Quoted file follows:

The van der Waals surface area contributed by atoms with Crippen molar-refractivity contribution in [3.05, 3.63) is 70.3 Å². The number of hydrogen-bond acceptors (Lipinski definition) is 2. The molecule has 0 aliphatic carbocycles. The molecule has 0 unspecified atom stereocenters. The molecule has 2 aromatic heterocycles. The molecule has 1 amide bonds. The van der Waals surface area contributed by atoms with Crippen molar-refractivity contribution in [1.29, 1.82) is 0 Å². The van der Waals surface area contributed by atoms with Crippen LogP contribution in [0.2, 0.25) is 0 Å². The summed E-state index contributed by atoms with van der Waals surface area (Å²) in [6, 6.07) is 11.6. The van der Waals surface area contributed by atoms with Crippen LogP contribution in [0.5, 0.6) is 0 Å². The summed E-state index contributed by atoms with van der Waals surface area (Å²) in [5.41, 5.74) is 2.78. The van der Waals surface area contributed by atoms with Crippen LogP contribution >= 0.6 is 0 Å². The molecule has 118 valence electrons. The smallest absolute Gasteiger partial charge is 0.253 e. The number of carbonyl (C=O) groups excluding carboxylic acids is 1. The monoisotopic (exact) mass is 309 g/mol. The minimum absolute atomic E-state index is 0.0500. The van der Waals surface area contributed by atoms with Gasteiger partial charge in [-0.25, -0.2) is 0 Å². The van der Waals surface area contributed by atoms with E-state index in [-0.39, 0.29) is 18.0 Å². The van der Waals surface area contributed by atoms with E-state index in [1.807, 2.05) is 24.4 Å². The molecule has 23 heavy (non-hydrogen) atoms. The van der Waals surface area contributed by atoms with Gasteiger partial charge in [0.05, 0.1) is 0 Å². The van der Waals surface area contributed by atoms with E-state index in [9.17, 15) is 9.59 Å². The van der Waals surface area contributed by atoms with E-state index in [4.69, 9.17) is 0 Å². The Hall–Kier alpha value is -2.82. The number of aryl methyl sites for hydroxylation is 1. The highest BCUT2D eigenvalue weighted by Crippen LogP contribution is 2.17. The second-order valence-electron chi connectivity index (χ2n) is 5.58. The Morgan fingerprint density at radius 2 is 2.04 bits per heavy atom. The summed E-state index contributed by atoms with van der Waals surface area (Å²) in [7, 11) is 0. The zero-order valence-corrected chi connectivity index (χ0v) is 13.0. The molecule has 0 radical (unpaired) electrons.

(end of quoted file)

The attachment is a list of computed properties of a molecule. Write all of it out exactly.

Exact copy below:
The van der Waals surface area contributed by atoms with Crippen molar-refractivity contribution in [3.05, 3.63) is 70.3 Å². The number of hydrogen-bond acceptors (Lipinski definition) is 2. The molecule has 0 aliphatic carbocycles. The molecule has 0 unspecified atom stereocenters. The molecule has 2 aromatic heterocycles. The molecule has 1 amide bonds. The van der Waals surface area contributed by atoms with Crippen molar-refractivity contribution in [1.29, 1.82) is 0 Å². The van der Waals surface area contributed by atoms with Crippen LogP contribution in [0.2, 0.25) is 0 Å². The summed E-state index contributed by atoms with van der Waals surface area (Å²) in [6, 6.07) is 11.6. The van der Waals surface area contributed by atoms with Crippen LogP contribution in [0.5, 0.6) is 0 Å². The summed E-state index contributed by atoms with van der Waals surface area (Å²) in [5.41, 5.74) is 2.78. The van der Waals surface area contributed by atoms with Crippen LogP contribution >= 0.6 is 0 Å². The molecule has 118 valence electrons. The smallest absolute Gasteiger partial charge is 0.253 e. The number of carbonyl (C=O) groups excluding carboxylic acids is 1. The monoisotopic (exact) mass is 309 g/mol. The minimum absolute atomic E-state index is 0.0500. The van der Waals surface area contributed by atoms with Gasteiger partial charge in [-0.25, -0.2) is 0 Å². The van der Waals surface area contributed by atoms with E-state index in [-0.39, 0.29) is 18.0 Å². The van der Waals surface area contributed by atoms with E-state index in [1.807, 2.05) is 24.4 Å². The molecule has 23 heavy (non-hydrogen) atoms. The van der Waals surface area contributed by atoms with Gasteiger partial charge in [0.05, 0.1) is 0 Å². The van der Waals surface area contributed by atoms with E-state index in [9.17, 15) is 9.59 Å². The van der Waals surface area contributed by atoms with E-state index in [4.69, 9.17) is 0 Å². The Hall–Kier alpha value is -2.82. The number of aryl methyl sites for hydroxylation is 1. The highest BCUT2D eigenvalue weighted by Crippen LogP contribution is 2.17. The second-order valence-electron chi connectivity index (χ2n) is 5.58. The Morgan fingerprint density at radius 2 is 2.04 bits per heavy atom. The summed E-state index contributed by atoms with van der Waals surface area (Å²) in [7, 11) is 0. The zero-order valence-corrected chi connectivity index (χ0v) is 13.0. The molecule has 0 radical (unpaired) electrons.